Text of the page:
Ikuya Kato (born 1929) is a modern haiku poet of the “free verse” school. Haiku itself is probably the shortest form of literature there is. Its classical structure is a cluster of 17 syllables, 5-7-5, constructed around a seasonal image. Free verse haiku seems to dispense with all rules and conventions except one — extreme brevity.
Kato, translator Isao Ito informs us, is “one of the comparatively few artists who have secured the continuity of the long-held tradition of Japan and its beauty.”
Why just a few? “It is because the occupation army of the Allies tried to sweep away Japanese tradition with the only exception of the continuation of the emperor system, as one part of the occupation policy, after Japan lost in the Second World War in August, 1945.”
I quote Ito at some length not only for the information he provides but that the reader may notice the quality of his English, which may not be up to the demands of his very delicate task.
Kato, Ito explains, draws cultural nourishment from the Edo Period (1603-1868), specifically a cherished quality of the time known as furyu, which Ito defines as “being always loyal to one’s own nature beyond advantages and disadvantages and seeing oneself and reality so objectively, staying aloof, on any occasion, even if one is in the state of the greatest excitement, or faced with one’s death as to admire beauty of life and nature, rising above the world.”
Traditionalist though he is, Kato is held to be at the same time an “innovative modernist,” comparable in that regard to James Joyce.
Haiku in translation is problematic at best. The British authority R.H. Blyth said, “A haiku is the expression of a temporary enlightenment, in which we see into the life of things.” That’s a great deal to ask of 17 syllables — less, usually, in free verse haiku. Can even the best translator help garbling a nuance or two, given the vast differences between Japanese and English?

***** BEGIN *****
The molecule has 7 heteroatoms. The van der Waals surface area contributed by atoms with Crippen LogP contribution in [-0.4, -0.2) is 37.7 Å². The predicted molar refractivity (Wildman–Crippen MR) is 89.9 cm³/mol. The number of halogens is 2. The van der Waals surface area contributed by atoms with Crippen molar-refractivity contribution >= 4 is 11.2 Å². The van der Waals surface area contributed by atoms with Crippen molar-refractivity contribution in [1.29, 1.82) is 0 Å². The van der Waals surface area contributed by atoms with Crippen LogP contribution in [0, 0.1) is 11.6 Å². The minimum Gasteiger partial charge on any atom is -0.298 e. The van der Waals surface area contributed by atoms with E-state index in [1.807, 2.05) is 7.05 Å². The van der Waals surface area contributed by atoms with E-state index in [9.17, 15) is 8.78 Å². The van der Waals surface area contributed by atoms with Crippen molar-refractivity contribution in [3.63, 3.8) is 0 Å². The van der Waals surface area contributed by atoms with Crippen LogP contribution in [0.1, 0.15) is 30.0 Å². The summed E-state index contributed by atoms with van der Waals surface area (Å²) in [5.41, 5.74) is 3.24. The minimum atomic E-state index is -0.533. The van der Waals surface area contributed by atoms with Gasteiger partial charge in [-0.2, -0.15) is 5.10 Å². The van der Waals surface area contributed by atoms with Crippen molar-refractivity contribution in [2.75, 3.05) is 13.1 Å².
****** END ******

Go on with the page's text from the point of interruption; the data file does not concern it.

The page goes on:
Kato’s poetry is given here in kanji, romaji and English, so the reader who knows Japanese has a deeper insight into the problem — though Kato’s language, heavily inflected with Edo dialect, poses a steep challenge.
To turn now to the poems. They are so short that several can be quoted in their entirety. A random selection:
“spring drizzle — there will be only less than ten poets”
“the air coolly conditioned, warm is her hand I remain holding”
“to Wife standing in a delicate poise a voice of autumn handed”
“a firework while tilting a sake bottle”
“with no hesitation disposing of old books — cirrocumulus”
“the first winter shower; Edo is, at any rate, extensive”
One would have to be far better schooled than I am in the subtleties of haiku to presume to criticize the poetry, but it is fair to say a word about Ito’s English. It is neither precise nor pleasing. (“The air coolly conditioned”? “A voice of autumn handed”?) And while Kato’s Edo-inflected language is often beyond me, the last verse quoted is among the accessible ones, and has a charm the translation utterly lacks:
“hatsushigure Edo wa tonikaku hiroi ya ne“
Ito’s commentary, interspersed among the poems, is sometimes clarifying, sometimes muddying, often labored.
Of the poem “in the Okawa, the start of the equinoctial week, a descending boat,” he explains: “Whenever [Kato] sees a boat going down in the Okawa [the Sumida River in Tokyo] on the first day of Higan week, or the week of Buddhist memorial services centering on the spring or autumn equinox, he feels as if he passes into Nirvana.”
If he feels that way, so much the better, but this reviewer must admit he simply doesn’t get it. Enlightenment seems as remote and distant as ever.